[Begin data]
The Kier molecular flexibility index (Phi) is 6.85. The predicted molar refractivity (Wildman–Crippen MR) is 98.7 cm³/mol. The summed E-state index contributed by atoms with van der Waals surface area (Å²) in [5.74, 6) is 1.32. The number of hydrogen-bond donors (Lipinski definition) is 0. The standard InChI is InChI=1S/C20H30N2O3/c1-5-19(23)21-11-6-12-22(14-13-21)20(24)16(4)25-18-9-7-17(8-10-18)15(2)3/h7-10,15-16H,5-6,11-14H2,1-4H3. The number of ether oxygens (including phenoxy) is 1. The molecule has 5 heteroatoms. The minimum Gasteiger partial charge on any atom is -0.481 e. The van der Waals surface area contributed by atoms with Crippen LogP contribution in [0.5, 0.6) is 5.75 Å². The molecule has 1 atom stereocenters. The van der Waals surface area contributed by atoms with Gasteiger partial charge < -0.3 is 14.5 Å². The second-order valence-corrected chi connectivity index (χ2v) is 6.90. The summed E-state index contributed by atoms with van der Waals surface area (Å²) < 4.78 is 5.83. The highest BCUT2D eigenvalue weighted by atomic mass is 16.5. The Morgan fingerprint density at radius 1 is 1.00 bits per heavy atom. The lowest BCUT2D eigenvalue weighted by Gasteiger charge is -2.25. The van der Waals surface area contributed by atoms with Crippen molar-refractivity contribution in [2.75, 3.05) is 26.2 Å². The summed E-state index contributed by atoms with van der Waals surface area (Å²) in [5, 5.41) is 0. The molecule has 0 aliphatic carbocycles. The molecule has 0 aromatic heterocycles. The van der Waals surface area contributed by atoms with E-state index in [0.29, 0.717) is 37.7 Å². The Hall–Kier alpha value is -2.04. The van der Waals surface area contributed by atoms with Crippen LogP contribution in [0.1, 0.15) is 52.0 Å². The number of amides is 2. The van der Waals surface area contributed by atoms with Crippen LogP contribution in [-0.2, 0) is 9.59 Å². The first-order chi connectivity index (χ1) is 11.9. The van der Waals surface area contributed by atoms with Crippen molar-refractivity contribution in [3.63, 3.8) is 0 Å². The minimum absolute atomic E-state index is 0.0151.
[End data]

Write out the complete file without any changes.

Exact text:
The Kier molecular flexibility index (Phi) is 6.85. The predicted molar refractivity (Wildman–Crippen MR) is 98.7 cm³/mol. The summed E-state index contributed by atoms with van der Waals surface area (Å²) in [5.74, 6) is 1.32. The number of hydrogen-bond donors (Lipinski definition) is 0. The standard InChI is InChI=1S/C20H30N2O3/c1-5-19(23)21-11-6-12-22(14-13-21)20(24)16(4)25-18-9-7-17(8-10-18)15(2)3/h7-10,15-16H,5-6,11-14H2,1-4H3. The number of ether oxygens (including phenoxy) is 1. The molecule has 5 heteroatoms. The minimum Gasteiger partial charge on any atom is -0.481 e. The van der Waals surface area contributed by atoms with Crippen LogP contribution in [0.5, 0.6) is 5.75 Å². The molecule has 1 atom stereocenters. The van der Waals surface area contributed by atoms with Gasteiger partial charge < -0.3 is 14.5 Å². The second-order valence-corrected chi connectivity index (χ2v) is 6.90. The summed E-state index contributed by atoms with van der Waals surface area (Å²) < 4.78 is 5.83. The highest BCUT2D eigenvalue weighted by atomic mass is 16.5. The Morgan fingerprint density at radius 1 is 1.00 bits per heavy atom. The lowest BCUT2D eigenvalue weighted by Gasteiger charge is -2.25. The van der Waals surface area contributed by atoms with Crippen molar-refractivity contribution in [2.75, 3.05) is 26.2 Å². The summed E-state index contributed by atoms with van der Waals surface area (Å²) in [5, 5.41) is 0. The molecule has 0 aliphatic carbocycles. The molecule has 0 aromatic heterocycles. The van der Waals surface area contributed by atoms with E-state index in [0.29, 0.717) is 37.7 Å². The Hall–Kier alpha value is -2.04. The van der Waals surface area contributed by atoms with Crippen LogP contribution in [0.1, 0.15) is 52.0 Å². The number of amides is 2. The van der Waals surface area contributed by atoms with Crippen LogP contribution in [-0.2, 0) is 9.59 Å². The first-order chi connectivity index (χ1) is 11.9. The van der Waals surface area contributed by atoms with Crippen molar-refractivity contribution in [3.63, 3.8) is 0 Å². The minimum absolute atomic E-state index is 0.0151.